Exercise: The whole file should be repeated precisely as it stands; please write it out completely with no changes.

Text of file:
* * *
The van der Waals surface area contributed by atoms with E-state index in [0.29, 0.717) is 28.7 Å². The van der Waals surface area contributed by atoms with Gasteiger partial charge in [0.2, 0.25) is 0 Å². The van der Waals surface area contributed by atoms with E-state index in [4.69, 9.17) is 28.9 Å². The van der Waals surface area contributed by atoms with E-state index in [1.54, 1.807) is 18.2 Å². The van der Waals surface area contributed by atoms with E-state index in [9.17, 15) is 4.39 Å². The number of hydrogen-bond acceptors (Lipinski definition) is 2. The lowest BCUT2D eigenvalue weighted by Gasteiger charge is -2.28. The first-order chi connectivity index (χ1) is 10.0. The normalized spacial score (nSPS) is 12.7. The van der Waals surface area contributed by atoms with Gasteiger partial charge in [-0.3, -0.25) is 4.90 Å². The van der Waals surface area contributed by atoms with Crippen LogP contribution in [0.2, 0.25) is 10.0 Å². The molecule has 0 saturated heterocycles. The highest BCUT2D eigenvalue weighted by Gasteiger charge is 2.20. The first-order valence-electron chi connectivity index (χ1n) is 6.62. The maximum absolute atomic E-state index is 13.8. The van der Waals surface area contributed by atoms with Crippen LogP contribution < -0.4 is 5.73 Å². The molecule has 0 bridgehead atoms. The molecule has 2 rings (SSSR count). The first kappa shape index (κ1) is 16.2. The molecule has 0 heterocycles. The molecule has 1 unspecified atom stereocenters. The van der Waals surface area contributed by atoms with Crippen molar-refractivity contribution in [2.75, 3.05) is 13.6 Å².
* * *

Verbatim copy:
The van der Waals surface area contributed by atoms with E-state index in [0.29, 0.717) is 28.7 Å². The van der Waals surface area contributed by atoms with Gasteiger partial charge in [0.2, 0.25) is 0 Å². The van der Waals surface area contributed by atoms with E-state index in [4.69, 9.17) is 28.9 Å². The van der Waals surface area contributed by atoms with E-state index in [1.54, 1.807) is 18.2 Å². The van der Waals surface area contributed by atoms with E-state index in [9.17, 15) is 4.39 Å². The number of hydrogen-bond acceptors (Lipinski definition) is 2. The lowest BCUT2D eigenvalue weighted by Gasteiger charge is -2.28. The first-order chi connectivity index (χ1) is 10.0. The normalized spacial score (nSPS) is 12.7. The van der Waals surface area contributed by atoms with Gasteiger partial charge in [-0.3, -0.25) is 4.90 Å². The van der Waals surface area contributed by atoms with Crippen LogP contribution in [0.2, 0.25) is 10.0 Å². The molecule has 0 saturated heterocycles. The highest BCUT2D eigenvalue weighted by Gasteiger charge is 2.20. The first-order valence-electron chi connectivity index (χ1n) is 6.62. The maximum absolute atomic E-state index is 13.8. The van der Waals surface area contributed by atoms with Crippen LogP contribution < -0.4 is 5.73 Å². The molecule has 0 bridgehead atoms. The molecule has 2 rings (SSSR count). The first kappa shape index (κ1) is 16.2. The molecule has 0 heterocycles. The molecule has 1 unspecified atom stereocenters. The van der Waals surface area contributed by atoms with Crippen molar-refractivity contribution in [2.75, 3.05) is 13.6 Å².